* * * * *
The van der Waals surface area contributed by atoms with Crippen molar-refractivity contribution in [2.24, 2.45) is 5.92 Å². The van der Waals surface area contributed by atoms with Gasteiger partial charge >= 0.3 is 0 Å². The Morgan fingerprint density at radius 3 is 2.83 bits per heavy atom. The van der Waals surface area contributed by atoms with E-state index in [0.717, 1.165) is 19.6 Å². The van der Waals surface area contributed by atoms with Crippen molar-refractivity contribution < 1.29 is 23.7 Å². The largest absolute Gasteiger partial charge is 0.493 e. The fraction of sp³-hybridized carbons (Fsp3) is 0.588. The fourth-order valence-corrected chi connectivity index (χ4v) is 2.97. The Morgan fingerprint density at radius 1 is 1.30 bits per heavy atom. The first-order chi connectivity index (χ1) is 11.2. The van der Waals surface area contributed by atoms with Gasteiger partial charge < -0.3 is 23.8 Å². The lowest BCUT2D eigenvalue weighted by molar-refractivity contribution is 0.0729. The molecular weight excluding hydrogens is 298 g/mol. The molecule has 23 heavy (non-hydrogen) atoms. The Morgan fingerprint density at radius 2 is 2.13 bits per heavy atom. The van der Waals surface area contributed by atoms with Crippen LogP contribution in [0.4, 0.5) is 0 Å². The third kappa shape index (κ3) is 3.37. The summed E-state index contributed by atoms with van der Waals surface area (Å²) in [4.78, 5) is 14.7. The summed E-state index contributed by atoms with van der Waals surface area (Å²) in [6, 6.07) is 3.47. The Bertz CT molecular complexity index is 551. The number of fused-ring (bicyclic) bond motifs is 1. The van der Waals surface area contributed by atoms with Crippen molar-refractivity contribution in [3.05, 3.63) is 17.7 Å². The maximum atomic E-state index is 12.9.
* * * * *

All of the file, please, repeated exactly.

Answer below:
The van der Waals surface area contributed by atoms with Crippen molar-refractivity contribution in [2.24, 2.45) is 5.92 Å². The van der Waals surface area contributed by atoms with Gasteiger partial charge >= 0.3 is 0 Å². The Morgan fingerprint density at radius 3 is 2.83 bits per heavy atom. The van der Waals surface area contributed by atoms with E-state index in [0.717, 1.165) is 19.6 Å². The van der Waals surface area contributed by atoms with Crippen molar-refractivity contribution < 1.29 is 23.7 Å². The largest absolute Gasteiger partial charge is 0.493 e. The fraction of sp³-hybridized carbons (Fsp3) is 0.588. The fourth-order valence-corrected chi connectivity index (χ4v) is 2.97. The Morgan fingerprint density at radius 1 is 1.30 bits per heavy atom. The first-order chi connectivity index (χ1) is 11.2. The van der Waals surface area contributed by atoms with Gasteiger partial charge < -0.3 is 23.8 Å². The lowest BCUT2D eigenvalue weighted by molar-refractivity contribution is 0.0729. The molecular weight excluding hydrogens is 298 g/mol. The molecule has 23 heavy (non-hydrogen) atoms. The Morgan fingerprint density at radius 2 is 2.13 bits per heavy atom. The van der Waals surface area contributed by atoms with Crippen LogP contribution in [0.4, 0.5) is 0 Å². The third kappa shape index (κ3) is 3.37. The summed E-state index contributed by atoms with van der Waals surface area (Å²) in [4.78, 5) is 14.7. The summed E-state index contributed by atoms with van der Waals surface area (Å²) in [6, 6.07) is 3.47. The Bertz CT molecular complexity index is 551. The number of fused-ring (bicyclic) bond motifs is 1. The van der Waals surface area contributed by atoms with Crippen molar-refractivity contribution in [3.05, 3.63) is 17.7 Å². The maximum atomic E-state index is 12.9.